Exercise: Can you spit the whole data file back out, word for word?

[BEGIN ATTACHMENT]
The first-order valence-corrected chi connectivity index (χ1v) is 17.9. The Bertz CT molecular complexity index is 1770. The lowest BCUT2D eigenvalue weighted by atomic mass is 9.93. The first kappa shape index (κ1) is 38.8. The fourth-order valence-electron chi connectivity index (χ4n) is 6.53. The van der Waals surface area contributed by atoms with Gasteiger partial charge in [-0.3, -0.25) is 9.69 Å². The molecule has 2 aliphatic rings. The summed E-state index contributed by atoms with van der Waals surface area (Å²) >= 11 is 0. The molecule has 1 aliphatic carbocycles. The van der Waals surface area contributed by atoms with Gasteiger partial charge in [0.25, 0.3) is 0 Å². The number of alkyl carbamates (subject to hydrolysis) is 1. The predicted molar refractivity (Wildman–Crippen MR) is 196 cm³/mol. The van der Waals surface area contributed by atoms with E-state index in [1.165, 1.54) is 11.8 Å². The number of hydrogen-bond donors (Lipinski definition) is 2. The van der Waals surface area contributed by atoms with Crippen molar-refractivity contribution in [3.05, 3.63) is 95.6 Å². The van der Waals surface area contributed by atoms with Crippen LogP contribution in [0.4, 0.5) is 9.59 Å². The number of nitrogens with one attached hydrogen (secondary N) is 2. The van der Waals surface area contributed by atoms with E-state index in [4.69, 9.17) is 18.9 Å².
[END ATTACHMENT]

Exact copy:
The first-order valence-corrected chi connectivity index (χ1v) is 17.9. The Bertz CT molecular complexity index is 1770. The lowest BCUT2D eigenvalue weighted by atomic mass is 9.93. The first kappa shape index (κ1) is 38.8. The fourth-order valence-electron chi connectivity index (χ4n) is 6.53. The van der Waals surface area contributed by atoms with Gasteiger partial charge in [-0.3, -0.25) is 9.69 Å². The molecule has 2 aliphatic rings. The summed E-state index contributed by atoms with van der Waals surface area (Å²) >= 11 is 0. The molecule has 1 aliphatic carbocycles. The van der Waals surface area contributed by atoms with Gasteiger partial charge in [0.25, 0.3) is 0 Å². The number of alkyl carbamates (subject to hydrolysis) is 1. The predicted molar refractivity (Wildman–Crippen MR) is 196 cm³/mol. The van der Waals surface area contributed by atoms with E-state index in [1.165, 1.54) is 11.8 Å². The number of hydrogen-bond donors (Lipinski definition) is 2. The van der Waals surface area contributed by atoms with Crippen molar-refractivity contribution in [3.05, 3.63) is 95.6 Å². The van der Waals surface area contributed by atoms with Crippen LogP contribution in [0.4, 0.5) is 9.59 Å². The number of nitrogens with one attached hydrogen (secondary N) is 2. The van der Waals surface area contributed by atoms with E-state index in [4.69, 9.17) is 18.9 Å².